Originally published at: http://statelyplay.com/2018/02/02/cardboard-critique-london/
Dickens famously wrote one book about two cities. Martin Wallace
, on the other hand, topped that by designing two games about the same city. You know, I'd been milling that intro about in my head for days and it sounded way better there than it does when I type it out. Unfortunately, my delete key is broken so it will have to remain as-is [unfortunately, my delete key is broken too, or it would have been destroyed. -ed.
What I'm trying to get at is that I've played London by Martin Wallace. I've played it a lot. I've played both the first and second editions and I'm going to talk about it after the jump.
London sounds like your typical, economic-heavy Martin Wallace title. In it, you're gathering Victory Points, but you do so by building and running a city which earns you money and the ubiquitous (in Wallace titles) black cubes. There are also loans. Many painful and tear-inducing loans. In other words, the game has both riches and suffering, the staples of other Wallace economic games such as Steam: Rails to Riches, Brass, Tinner's Trail, and Automobile.
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A Wren in the hand is worth two...somewhere. I thought I had something.[/caption]
When you actually break it out and put it on the table, however, it doesn't feel like a Wallace game. It's simpler, less complicated [that's what simpler means, dummy -ed.], and the theme is a bit more abstract than we're used to. The game begins in London immediately after the Great Fire of 1666 and proceeds through the city's next 250 years. The players are pillars of the community tasked with rebuilding the metropolis while lining their pockets. Unfortunately, getting rich creates poverty elsewhere, those would be those black cubes were were talking about. Your final score will be decimated if you don't find ways to limit poverty in the city while simultaneously raking in the cash.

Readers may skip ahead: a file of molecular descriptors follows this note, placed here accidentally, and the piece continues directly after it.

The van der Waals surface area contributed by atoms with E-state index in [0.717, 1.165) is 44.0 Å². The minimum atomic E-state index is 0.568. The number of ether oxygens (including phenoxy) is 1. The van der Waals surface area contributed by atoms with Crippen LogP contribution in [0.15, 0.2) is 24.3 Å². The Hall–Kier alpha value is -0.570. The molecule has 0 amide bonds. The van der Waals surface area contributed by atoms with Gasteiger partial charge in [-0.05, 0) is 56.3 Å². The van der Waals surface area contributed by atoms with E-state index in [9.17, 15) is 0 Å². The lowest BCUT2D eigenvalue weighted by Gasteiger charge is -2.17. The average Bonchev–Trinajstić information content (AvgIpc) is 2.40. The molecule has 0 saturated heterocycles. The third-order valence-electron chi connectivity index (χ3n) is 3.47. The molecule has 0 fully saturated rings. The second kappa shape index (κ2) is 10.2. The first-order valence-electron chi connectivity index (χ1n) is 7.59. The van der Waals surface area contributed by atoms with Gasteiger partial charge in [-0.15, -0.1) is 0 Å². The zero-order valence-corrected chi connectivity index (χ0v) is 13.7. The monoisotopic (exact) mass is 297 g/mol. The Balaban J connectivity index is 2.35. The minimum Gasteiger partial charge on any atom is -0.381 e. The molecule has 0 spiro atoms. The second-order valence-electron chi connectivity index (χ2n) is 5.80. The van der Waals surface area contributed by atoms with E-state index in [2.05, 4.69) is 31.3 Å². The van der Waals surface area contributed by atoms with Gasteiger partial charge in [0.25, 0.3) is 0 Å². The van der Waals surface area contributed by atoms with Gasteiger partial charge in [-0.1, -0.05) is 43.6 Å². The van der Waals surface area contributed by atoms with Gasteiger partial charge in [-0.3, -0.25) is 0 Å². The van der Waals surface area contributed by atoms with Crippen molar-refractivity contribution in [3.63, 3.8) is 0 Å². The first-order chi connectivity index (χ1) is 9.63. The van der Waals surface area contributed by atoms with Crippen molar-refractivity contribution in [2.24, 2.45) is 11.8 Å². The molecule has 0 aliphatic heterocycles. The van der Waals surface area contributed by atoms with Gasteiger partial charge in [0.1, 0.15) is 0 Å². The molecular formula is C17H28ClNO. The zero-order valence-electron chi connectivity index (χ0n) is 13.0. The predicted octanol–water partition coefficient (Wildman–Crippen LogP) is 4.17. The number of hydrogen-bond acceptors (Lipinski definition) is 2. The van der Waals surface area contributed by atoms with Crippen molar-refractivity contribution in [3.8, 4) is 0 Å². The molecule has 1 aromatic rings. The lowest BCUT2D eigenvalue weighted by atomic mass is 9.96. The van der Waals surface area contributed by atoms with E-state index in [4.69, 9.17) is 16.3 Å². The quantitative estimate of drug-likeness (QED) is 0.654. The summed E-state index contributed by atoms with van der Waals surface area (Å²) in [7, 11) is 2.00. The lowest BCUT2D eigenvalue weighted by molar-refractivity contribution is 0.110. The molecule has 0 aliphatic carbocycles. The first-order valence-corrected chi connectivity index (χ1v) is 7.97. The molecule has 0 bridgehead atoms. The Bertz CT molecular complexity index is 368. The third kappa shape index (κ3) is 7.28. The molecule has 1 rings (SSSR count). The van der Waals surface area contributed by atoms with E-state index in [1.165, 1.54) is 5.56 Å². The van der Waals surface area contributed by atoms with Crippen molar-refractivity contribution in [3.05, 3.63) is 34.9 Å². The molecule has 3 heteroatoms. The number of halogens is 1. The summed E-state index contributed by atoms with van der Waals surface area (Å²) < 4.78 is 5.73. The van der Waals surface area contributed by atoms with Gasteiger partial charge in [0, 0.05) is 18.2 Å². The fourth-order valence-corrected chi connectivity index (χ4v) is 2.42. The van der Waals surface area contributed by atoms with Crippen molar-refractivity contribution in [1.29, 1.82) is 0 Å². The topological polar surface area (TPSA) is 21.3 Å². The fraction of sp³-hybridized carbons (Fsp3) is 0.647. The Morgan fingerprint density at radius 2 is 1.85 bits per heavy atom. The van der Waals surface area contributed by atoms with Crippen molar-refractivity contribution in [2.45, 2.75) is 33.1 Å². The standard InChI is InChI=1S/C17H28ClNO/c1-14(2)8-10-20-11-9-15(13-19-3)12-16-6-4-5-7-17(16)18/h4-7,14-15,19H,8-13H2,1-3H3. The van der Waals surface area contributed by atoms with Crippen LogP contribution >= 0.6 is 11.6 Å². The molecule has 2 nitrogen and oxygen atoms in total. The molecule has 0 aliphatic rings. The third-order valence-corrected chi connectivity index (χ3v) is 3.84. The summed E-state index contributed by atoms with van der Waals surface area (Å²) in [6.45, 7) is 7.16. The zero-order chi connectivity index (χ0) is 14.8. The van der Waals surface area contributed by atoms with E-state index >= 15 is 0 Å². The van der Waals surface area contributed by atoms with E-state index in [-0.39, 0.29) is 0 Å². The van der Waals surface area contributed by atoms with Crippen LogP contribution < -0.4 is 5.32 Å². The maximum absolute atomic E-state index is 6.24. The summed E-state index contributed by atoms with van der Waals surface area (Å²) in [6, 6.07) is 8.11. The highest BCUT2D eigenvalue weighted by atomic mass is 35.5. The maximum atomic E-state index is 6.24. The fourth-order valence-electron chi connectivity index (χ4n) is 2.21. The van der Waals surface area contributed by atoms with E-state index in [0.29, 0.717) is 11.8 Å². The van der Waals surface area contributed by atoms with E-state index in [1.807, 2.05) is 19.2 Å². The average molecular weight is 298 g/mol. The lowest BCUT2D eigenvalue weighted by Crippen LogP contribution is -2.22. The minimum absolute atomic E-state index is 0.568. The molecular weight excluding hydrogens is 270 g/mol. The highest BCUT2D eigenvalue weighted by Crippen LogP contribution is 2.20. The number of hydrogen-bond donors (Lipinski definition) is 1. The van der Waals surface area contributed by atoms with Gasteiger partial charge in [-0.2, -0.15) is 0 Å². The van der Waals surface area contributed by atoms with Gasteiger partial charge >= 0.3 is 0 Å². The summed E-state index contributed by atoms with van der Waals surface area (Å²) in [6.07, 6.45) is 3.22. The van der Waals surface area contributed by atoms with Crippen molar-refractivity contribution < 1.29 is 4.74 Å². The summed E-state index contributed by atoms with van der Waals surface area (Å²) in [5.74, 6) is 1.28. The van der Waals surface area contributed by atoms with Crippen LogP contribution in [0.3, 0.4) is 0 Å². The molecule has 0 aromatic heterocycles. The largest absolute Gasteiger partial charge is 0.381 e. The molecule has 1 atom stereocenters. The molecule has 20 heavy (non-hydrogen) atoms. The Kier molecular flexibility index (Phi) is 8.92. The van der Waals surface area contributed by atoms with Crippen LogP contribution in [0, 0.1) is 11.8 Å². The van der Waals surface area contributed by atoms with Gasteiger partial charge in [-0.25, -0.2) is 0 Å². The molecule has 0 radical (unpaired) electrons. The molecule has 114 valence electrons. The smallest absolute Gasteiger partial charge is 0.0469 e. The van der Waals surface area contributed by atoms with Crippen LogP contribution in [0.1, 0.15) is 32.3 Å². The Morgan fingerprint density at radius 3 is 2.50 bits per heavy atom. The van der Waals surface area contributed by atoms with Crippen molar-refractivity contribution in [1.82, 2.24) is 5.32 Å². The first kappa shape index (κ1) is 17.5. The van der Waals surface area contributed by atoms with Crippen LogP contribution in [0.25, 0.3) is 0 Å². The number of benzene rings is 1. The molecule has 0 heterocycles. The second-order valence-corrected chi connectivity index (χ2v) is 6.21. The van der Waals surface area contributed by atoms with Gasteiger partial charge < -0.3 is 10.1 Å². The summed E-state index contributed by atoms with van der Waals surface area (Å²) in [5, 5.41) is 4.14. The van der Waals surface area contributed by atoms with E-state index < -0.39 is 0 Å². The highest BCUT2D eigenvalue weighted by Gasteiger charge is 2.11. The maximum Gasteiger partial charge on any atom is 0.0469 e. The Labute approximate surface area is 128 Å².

London is a card game and, while both editions have boards, the game is played entirely with a deck of cards that range all the way from Christopher Wren to building the Underground. Each turn you'll chose one of several actions: build your city, run your city, or buy land. Building your city entails playing cards to your tableau in stacks. You can choose to create a new stack, covering up a previously played building, or start a new stack. Only visible cards will earn you rewards when you run your city, so covering up cards isn't always a good idea. That said, the more stacks you have, the move poverty you create, so managing your tableau is the heart of the game.
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Look kids, there's Big Ben, there's Parliament.[/caption]
Running your city allows you to activate every visible card in your tableau, earning money or reducing poverty. There are many cards that work well together, so figuring out the combos is how you'll rack up the most cash. That said, it's not a CCG and the combos are milder than in most card games, so newbies who aren't familiar with the deck will not be at a huge disadvantage. The downside of running your city involves the aftermath. Once you earn all your money, you have to calculate poverty and earn poverty cubes which can stack up. You'll earn cubes for each of your city's stacks, cards left in your hand, loans, and more. Poverty only affects you in the endgame, so I'll get back to why this isn't such a good idea in a bit.
Then there's buying land, and this is where the first and second editions differ the most. In the first edition, London was represented as a map in which you'd place cubes as you purchased portions of the city, earning that section's reward. In the second edition, the map is gone and the city is represented by oversized cards, three of which are always available to purchase. When you buy one of these cards, you'll stack it on top of your previous city cards, and thus only the special power of the top card is active. You still earn rewards when you purchase a city block, but now that each has a special ability (replacing some of the cards you'd find in the common deck in the first edition), picking property has a bit more strategy to it.